Soon after his first inauguration, President Franklin D. Roosevelt tried to close the gold window. At the time, the American currency was tied to the value of gold, and the financial crisis was putting serious pressure on government gold reserves. To deal with the problem, the government devalued the dollar. As an emergency measure, Congress passed a joint resolution declaring that the federal government would no longer recognize any debts that required “payments in gold or a particular kind of coin or currency, or in an amount of money of the United States measured thereby.” During World War I, however, the U.S. Treasury had issued Liberty Bonds that provided that the “principal and interest hereof are payable in United States gold coin of the present standard of value.” Some of those bonds were now due, and creditors filed suit against the federal government demanding payment in the promised gold coin.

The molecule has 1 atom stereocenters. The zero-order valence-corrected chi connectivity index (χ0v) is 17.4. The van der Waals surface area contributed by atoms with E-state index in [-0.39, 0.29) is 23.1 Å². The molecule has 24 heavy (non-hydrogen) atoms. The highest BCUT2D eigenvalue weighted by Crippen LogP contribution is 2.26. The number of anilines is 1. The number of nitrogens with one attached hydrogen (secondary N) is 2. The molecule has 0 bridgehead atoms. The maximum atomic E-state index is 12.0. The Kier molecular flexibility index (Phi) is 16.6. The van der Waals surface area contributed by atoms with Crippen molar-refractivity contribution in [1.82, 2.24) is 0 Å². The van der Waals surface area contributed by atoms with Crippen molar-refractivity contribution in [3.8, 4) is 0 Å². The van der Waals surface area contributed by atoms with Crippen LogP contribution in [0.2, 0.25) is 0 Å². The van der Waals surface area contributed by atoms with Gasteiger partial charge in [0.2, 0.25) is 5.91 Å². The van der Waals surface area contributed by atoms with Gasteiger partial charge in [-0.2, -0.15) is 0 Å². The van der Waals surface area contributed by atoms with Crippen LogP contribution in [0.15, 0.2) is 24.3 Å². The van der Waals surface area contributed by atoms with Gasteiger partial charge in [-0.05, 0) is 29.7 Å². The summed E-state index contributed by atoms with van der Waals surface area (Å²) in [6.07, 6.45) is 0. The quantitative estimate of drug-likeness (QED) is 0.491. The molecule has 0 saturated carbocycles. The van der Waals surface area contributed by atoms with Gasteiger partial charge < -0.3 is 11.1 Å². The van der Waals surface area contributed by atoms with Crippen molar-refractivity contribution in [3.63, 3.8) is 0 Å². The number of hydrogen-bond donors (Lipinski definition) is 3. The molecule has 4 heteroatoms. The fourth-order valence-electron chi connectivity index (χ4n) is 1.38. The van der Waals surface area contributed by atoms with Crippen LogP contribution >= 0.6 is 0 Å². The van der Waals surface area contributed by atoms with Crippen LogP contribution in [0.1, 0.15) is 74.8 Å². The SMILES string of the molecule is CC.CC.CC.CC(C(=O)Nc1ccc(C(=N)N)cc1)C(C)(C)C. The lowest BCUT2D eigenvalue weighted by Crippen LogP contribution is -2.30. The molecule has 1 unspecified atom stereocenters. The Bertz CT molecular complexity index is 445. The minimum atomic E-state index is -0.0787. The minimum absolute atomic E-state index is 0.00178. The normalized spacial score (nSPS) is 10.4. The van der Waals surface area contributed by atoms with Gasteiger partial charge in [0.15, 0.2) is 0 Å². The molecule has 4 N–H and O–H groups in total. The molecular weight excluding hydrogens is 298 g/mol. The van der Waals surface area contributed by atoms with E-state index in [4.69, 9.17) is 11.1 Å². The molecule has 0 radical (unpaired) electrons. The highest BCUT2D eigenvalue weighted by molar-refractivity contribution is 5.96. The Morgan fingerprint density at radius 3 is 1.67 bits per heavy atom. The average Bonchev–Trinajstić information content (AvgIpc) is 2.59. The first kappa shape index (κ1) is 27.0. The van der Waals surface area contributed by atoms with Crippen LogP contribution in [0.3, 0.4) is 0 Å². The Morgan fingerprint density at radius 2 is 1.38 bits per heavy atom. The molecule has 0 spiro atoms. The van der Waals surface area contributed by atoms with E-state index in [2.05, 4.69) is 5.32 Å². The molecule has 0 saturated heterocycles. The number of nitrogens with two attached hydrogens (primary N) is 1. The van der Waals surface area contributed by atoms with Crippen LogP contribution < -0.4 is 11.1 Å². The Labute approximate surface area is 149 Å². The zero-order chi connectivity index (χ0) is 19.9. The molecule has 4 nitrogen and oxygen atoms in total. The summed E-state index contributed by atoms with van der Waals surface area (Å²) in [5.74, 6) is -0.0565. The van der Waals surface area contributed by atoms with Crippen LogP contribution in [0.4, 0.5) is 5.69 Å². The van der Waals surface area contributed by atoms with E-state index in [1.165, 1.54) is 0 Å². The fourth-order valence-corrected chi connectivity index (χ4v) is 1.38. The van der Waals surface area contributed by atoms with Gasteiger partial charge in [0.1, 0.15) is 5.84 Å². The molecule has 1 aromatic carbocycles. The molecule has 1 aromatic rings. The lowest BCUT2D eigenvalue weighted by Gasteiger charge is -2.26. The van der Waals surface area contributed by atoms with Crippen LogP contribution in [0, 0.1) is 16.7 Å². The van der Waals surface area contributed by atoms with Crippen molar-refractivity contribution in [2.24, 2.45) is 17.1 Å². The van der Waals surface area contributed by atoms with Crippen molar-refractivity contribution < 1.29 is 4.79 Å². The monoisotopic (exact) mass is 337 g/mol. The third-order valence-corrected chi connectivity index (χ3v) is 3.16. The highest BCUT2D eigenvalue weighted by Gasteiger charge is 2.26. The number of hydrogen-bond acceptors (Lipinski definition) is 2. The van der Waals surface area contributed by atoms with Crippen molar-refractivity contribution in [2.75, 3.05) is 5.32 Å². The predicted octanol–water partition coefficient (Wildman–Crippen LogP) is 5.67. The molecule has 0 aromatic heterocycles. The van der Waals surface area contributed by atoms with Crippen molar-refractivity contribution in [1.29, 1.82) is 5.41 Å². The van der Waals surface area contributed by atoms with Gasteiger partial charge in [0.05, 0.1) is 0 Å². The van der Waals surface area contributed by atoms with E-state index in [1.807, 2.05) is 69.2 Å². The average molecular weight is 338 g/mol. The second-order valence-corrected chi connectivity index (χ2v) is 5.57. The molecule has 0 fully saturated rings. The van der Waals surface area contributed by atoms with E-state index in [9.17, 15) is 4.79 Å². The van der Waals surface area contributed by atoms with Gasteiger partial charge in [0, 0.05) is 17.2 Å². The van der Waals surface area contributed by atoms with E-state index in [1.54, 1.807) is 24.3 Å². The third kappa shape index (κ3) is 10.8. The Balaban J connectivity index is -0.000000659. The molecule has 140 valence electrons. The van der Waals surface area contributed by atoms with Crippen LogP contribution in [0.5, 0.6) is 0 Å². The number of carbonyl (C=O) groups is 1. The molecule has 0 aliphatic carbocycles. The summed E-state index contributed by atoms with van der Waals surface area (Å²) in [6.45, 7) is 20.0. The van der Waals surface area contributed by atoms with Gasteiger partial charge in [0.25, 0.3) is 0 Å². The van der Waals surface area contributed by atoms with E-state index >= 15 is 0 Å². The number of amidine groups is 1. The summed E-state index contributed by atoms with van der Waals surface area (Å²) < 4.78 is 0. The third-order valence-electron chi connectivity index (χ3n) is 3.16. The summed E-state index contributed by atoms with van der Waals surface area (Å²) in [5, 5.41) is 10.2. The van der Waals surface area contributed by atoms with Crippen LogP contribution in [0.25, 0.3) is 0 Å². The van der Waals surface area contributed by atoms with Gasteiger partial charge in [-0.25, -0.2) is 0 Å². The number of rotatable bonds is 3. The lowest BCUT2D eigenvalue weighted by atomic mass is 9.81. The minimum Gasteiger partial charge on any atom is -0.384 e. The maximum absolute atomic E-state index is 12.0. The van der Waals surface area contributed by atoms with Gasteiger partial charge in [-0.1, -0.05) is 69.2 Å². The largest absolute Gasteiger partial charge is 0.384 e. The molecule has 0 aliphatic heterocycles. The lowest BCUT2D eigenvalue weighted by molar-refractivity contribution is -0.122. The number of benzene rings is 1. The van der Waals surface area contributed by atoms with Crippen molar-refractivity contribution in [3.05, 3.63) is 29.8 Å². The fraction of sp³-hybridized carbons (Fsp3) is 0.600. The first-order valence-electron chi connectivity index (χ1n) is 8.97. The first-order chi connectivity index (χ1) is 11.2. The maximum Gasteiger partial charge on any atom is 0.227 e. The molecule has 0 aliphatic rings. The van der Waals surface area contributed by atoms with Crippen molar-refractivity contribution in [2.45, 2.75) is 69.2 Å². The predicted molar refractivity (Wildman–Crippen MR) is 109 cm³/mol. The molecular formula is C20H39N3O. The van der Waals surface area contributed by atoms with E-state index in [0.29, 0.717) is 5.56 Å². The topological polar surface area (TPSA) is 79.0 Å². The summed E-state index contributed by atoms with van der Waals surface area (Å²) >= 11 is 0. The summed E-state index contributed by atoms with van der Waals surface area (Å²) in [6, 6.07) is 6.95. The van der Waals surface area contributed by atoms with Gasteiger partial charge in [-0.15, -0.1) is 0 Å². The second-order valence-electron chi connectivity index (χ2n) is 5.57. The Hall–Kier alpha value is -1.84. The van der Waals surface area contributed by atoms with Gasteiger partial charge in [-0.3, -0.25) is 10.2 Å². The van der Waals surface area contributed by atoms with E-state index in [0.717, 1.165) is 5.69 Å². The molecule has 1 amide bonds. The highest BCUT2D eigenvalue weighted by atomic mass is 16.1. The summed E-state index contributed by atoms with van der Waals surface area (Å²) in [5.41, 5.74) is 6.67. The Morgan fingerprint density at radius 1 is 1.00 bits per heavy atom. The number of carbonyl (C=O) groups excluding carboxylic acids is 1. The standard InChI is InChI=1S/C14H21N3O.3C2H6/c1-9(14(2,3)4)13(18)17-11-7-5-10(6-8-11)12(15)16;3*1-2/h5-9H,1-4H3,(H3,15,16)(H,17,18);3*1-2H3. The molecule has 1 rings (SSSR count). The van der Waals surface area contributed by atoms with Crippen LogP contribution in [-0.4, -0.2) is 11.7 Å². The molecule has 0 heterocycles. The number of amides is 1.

https://constitutingamerica.org/wp-content/uploads/2017/07/logo_web_360x80.png 0 0 Janine Turner and Cathy Gillespie https://constitutingamerica.org/wp-content/uploads/2017/07/logo_web_360x80.png Janine Turner and Cathy Gillespie2017-04-09 00:00:202020-04-10 11:52:18Gold Clause Cases (1935)
Guest Essayist: Keith E. Whittington